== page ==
The voucher program has created special-interest groups that receive money from the government by means of the vouchers, and this special interest group will defend the program until the government finally goes bankrupt. These programs are never cut. They only grow.

HUD AND CHICAGO

HUD has always been the primary federal agency for disrupting neighborhoods by means of government subsidies. That is its entire function. It has had this function from the very beginning. It was created for this purpose. Half a century ago, Martin Anderson wrote about this in his book, The Federal Bulldozer.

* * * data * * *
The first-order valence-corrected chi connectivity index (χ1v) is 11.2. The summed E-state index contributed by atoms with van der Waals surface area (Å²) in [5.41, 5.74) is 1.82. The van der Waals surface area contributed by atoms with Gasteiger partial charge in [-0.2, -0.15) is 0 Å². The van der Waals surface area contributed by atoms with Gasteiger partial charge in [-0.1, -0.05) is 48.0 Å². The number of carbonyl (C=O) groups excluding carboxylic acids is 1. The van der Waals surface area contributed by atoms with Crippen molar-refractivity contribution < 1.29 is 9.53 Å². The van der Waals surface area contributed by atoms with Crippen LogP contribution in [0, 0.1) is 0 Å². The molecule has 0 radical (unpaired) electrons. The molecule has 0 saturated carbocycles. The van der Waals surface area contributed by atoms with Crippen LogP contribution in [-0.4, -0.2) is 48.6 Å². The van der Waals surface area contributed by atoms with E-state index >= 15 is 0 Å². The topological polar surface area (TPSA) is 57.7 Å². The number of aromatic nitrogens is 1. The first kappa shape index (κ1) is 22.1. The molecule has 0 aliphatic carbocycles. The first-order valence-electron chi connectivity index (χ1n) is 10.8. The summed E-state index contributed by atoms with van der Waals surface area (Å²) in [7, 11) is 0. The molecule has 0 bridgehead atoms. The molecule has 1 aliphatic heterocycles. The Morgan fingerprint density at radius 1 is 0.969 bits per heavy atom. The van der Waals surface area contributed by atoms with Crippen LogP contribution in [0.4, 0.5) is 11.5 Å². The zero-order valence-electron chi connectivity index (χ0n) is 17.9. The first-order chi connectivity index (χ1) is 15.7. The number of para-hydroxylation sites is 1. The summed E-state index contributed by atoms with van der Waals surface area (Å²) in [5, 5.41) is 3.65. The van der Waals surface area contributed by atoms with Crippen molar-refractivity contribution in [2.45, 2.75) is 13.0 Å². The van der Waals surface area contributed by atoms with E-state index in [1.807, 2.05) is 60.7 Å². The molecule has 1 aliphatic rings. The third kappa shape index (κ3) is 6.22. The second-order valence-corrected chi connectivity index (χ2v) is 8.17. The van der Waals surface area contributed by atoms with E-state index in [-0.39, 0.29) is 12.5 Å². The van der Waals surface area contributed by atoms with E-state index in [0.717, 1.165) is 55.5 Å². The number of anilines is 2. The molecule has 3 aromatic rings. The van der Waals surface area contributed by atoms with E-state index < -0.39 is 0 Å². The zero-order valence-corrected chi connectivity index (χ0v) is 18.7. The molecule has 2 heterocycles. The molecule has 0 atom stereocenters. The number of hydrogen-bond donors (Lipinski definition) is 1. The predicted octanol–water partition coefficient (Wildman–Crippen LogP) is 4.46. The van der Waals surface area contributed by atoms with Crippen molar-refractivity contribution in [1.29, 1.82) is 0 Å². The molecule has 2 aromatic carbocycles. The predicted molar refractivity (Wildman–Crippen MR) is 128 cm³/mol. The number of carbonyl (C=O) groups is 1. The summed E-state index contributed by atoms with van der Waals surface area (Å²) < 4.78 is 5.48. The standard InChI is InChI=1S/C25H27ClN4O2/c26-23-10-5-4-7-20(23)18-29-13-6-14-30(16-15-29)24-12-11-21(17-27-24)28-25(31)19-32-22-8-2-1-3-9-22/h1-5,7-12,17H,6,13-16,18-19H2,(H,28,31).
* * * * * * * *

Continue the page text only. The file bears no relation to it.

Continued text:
HUD now promotes vouchers. This voucher program was originally promoted by Milton Friedman, as a way to make public schools better. The logic of it is simple: (1) tax people who are successful; (2) create vouchers for people who are unsuccessful; (3) let the unsuccessful people send their children into the government-funded schools in upscale neighborhoods, whose residents spent a lot of money to escape from the presence of the unsuccessful people.

The economics department of the University of Chicago has promoted various plans over the decades that are variants of vouchers. These programs are based on this assumption: it is possible to make government programs more efficient, and more liberty-supporting, by creating pseudo-market subsidies funded by the state. These subsidies will supposedly make the state resemble the private sector. It will make the state less wasteful. This way, we can cut state costs.